Convenience stores are generally known for two things: large sugary sodas and high-calorie snack foods. These are the very items the Obama administration has worked doggedly to eliminate from kids’ diets through school lunch mandates that include bans on what types of foods can be sold in schools. Yet these very school lunch reforms—shepherded through Congress by First Lady Michelle Obama—are helping sales surge at these snack food founts.
Faced with increasingly revolting school cafeteria meals due to government limits on such flavor enhancers as butter and salt, throngs of children (and some entire schools) have elected to drop out of the school lunch program. It’s understandable. Oliver Twist wouldn’t have asked Mr. Bumble for another bowl of gruel if there had been a convenience store next door.
Critics of the school lunch reforms might rejoice in this development, mistakenly assuming it means parents are taking a more active role in feeding their kids by packing simple brown-bag meals at home.
That didn’t happen. Instead, kids are simply leaving school during the lunch hour (or going hungry until school is dismissed) in search of something that tastes good. As one school’s food and nutrition director explained to a CNN reporter, “If they aren’t eating with us, they’re leaving and eating junk.”
Salty Unintended Consequences
This unintended consequence of the 2010 school lunch reforms means booming sales at convenience stores. Like it or not, these small storefronts that specialize in on-the-road snacks now provide millions of hungry kids the very food the Obama administration has fought so hard against. In fact, according to the National Association of Convenience Stores, convenience stores in the United States netted record sales in 2013, increasing 2.4 percent to $204 billion.
Many of those who supported the school lunch mandates never mention this new trend in how school-aged children are eating. As kids (including kids who previously paid full price for school-prepared meals) reject cafeteria food, schools are finding it difficult to administer the lunch mandates with less revenue. Implementation problems are so pronounced that some schools have decided to opt out of the program entirely.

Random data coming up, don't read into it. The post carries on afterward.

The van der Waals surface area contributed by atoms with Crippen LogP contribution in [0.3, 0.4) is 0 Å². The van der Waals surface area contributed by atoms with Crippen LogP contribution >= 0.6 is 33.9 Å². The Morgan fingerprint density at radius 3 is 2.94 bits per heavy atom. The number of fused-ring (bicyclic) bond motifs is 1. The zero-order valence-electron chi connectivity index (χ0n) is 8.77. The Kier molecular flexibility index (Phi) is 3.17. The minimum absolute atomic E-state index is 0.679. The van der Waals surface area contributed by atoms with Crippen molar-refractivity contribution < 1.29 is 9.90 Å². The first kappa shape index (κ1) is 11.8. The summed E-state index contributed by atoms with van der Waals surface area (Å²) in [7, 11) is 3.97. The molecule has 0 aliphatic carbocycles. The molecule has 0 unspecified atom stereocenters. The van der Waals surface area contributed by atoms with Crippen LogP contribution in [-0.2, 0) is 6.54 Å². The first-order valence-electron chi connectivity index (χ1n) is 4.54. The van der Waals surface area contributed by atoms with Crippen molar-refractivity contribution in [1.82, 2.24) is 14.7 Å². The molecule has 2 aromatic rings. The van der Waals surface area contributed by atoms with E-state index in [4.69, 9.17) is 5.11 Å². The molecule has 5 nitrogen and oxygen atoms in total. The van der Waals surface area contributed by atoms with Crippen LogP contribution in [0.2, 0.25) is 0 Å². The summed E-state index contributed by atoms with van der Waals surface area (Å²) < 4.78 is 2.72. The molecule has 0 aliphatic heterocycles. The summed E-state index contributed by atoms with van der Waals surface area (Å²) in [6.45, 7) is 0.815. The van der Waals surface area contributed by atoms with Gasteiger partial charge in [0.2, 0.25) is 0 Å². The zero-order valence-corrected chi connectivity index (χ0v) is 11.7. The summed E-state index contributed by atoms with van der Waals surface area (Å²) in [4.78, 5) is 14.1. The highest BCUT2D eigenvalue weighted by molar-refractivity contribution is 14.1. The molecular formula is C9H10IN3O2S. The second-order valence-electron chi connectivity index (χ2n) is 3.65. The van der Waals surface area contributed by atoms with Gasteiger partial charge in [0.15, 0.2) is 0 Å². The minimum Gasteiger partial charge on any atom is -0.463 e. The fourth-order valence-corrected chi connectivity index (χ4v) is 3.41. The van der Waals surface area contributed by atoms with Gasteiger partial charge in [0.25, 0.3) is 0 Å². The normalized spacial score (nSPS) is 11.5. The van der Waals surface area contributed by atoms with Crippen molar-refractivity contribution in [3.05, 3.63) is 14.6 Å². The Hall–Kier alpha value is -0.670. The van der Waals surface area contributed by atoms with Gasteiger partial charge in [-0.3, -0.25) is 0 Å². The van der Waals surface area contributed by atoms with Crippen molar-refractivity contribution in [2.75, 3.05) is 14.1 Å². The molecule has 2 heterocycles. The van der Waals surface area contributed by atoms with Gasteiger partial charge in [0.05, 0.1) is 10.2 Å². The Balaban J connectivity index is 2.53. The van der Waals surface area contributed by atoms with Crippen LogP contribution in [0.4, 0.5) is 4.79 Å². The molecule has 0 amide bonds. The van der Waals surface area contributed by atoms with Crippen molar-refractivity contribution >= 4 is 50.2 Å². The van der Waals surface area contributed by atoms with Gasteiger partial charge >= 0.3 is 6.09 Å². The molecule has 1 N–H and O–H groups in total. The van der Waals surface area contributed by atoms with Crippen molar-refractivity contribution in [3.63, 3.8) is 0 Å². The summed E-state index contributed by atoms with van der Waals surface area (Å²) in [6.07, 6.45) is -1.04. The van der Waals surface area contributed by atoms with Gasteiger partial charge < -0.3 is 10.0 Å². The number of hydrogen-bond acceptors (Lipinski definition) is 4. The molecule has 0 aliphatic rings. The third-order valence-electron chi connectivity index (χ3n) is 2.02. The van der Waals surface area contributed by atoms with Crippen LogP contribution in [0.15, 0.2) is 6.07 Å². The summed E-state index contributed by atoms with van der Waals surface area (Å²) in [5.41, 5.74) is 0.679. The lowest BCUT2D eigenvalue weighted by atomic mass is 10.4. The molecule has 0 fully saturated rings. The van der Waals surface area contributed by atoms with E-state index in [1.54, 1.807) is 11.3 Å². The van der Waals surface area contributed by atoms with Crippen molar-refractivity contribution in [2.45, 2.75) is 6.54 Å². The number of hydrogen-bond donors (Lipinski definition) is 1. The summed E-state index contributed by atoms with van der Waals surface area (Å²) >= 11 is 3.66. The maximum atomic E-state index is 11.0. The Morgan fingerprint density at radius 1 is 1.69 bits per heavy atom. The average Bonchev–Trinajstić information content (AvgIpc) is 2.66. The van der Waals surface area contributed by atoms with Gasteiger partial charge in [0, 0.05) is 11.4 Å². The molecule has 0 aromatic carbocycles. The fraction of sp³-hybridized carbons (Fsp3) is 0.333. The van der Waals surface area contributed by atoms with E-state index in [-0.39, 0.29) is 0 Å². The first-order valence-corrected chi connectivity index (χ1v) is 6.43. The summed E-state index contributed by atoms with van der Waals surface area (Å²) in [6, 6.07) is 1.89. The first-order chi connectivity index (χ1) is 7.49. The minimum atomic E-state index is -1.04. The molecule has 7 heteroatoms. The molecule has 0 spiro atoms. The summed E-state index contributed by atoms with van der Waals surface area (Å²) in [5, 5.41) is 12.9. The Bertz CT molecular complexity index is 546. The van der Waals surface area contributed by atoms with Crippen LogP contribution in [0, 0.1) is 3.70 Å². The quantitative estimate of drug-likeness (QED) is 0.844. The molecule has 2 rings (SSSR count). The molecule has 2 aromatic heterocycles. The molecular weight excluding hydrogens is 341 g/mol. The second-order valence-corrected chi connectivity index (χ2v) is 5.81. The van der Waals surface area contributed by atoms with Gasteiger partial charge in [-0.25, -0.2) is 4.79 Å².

Yet, instead of addressing these problems that many argue the Obama administration created, White House officials lambasted school nutrition directors who have spoken publicly about the struggle to make the mandated changes. The First Lady was also defensive when responding to criticism, saying that 90 percent of schools implemented the reforms, glossing over the fact that fewer kids are actually eating her “healthier” meals and many kids are actually eating less nutritious meals than before the reforms were put in place.
What Real Reform Looks Like
If the real goal is help kids eat and live healthier, then we need to take a fresh look at these school lunch programs and consider some truly innovative and creative changes. For instance, some communities are already privatizing the school lunch program, which has resulted in happier kids and increased participation.
Another way to make school lunches healthier is to eliminate the U.S. Department of Agriculture’s Depression-era commodity program, which supplies schools with cafeteria classics such as chicken nuggets, French fries, canned cheese, and a variety of branded foods like Tyson Mini Snackers, Pizza Stuffed Meatball Bites, and Smuckers Uncrustables. Replacing these timeworn programs with direct funding to schools is a way to give school nutrition directors more control over what kids eat by allowing them to purchase healthier food on the open market.
The administration would also be wise to encourage parents to be more involved in their children’s diets. After all, multiple studies demonstratethe greater the parental involvement, the greater chance a child stays at a healthy weight.
Unfortunately, the Healthy, Hunger-Free Kids Act of 2010 again pushes in the wrong direction: It actually created mechanisms and incentives for states to increase the numbers of kids enrolled in school feeding programs—effectively diminishing the role of parents in a child’s nutrition. Rather than continuing to drive more kids to get their food from the state, which too often ends up meaning convenience-store meals, the First Lady should encourage parents to take the lead in opting out of federal feeding programs by preparing their kids a healthy meal instead.
Parents should also take time to lecture their kids that bags of chips and cans of soda purchased at a convenience store don’t make for a good meal.
Julie Gunlock is the Culture of Alarmism project director at the Independent Women's Forum and a contributing author to Lean Together.